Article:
Image: Helen Dodson | DOC


Fulton Hogan are working together with DOC as national partner to the Takahē Recovery Programme.

DOC Fulton Hogan logo.

The partnership

DOC and Fulton Hogan Ltd are proud to partner together in support of the Takahē Recovery Programme. The partnership was launched on 5 July 2016 at Burwood Takahē Centre, near Te Anau and is supported by the New Zealand Nature Fund.

The partnership with Fulton Hogan enables the Programme to build on past success. With a focus on ensuring the takahē are never again considered extinct and the support of Fulton Hogan, the Programme has been able to consider re-establishing wild populations of takahē.

Fulton Hogan’s support for this mahi reflects a shared interest in a sustainable and multi-generational future. It is a way for Fulton Hogan staff and families to connect with conservation and be involved with the recovery of one of New Zealand’s taonga species.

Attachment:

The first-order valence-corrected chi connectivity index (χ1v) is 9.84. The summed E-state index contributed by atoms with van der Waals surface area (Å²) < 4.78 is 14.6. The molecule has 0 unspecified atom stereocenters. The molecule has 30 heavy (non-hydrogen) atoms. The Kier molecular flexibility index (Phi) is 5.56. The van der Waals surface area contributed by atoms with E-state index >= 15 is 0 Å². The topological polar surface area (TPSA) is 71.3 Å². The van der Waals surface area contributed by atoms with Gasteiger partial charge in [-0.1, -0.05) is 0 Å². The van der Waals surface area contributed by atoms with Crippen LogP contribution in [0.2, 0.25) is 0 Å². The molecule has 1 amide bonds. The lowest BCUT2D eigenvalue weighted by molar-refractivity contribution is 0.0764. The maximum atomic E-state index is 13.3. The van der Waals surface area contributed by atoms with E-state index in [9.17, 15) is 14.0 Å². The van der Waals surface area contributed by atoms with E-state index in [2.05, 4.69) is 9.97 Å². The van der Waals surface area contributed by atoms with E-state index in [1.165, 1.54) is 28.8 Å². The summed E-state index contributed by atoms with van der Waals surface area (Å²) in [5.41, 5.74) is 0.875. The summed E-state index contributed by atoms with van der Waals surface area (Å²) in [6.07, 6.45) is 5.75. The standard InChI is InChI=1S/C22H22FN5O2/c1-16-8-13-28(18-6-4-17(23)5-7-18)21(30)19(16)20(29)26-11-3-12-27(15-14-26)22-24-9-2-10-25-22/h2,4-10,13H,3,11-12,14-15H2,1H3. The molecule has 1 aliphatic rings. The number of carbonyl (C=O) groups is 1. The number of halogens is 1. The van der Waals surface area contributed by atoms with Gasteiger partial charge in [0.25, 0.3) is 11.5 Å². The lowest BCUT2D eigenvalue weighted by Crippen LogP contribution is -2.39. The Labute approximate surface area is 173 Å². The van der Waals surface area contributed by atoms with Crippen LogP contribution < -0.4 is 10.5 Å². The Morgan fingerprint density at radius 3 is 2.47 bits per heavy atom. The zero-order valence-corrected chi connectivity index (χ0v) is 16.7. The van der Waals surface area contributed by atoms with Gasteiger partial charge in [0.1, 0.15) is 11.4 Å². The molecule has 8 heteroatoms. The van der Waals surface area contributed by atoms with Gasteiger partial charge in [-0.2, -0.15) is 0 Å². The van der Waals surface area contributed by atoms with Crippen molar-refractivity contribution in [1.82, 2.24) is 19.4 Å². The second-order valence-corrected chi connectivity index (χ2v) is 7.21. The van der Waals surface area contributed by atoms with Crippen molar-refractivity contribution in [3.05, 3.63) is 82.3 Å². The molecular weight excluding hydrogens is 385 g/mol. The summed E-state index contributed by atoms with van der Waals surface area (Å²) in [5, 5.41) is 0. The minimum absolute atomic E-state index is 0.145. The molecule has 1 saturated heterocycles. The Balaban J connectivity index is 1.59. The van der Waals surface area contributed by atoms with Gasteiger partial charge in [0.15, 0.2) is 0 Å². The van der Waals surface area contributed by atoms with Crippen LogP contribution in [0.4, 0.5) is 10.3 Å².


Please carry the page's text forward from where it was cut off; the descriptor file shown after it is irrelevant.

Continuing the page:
Learn more about this partnership from a media release about the partnership and in this video about the partnership on Newshub which includes an interview with Joan Watson, 90, who was in the party that re-discovered the takahē in Fiordland's Murchison mountains in 1948.

Fulton Hogan and DOC signing agreement on car bonnet in field.
Fulton Hogan, DOC and New Zealand Nature Fund sign the takahē recovery partnership agreement

The Takahē Recovery Programme

Takahē are a national treasure and a taonga species of Ngāi Tahu that need ongoing protection to ensure its survival. Takahē are native to New Zealand and are listed as a Nationally Vulnerable species, with birds located across New Zealand at secure mainland, island and wild population recovery sites. 

This is the longest running species conservation programme in New Zealand and has pioneered many conservation techniques later used to save endangered species in New Zealand and around the globe.

The commitment from Fulton Hogan will help DOC and the Takahē Recovery Programme tackle the next big challenge for the recovery of the species – identifying ideal sites to establish new, large wild populations of takahē. 

Takahē Recovery Programme

Back to top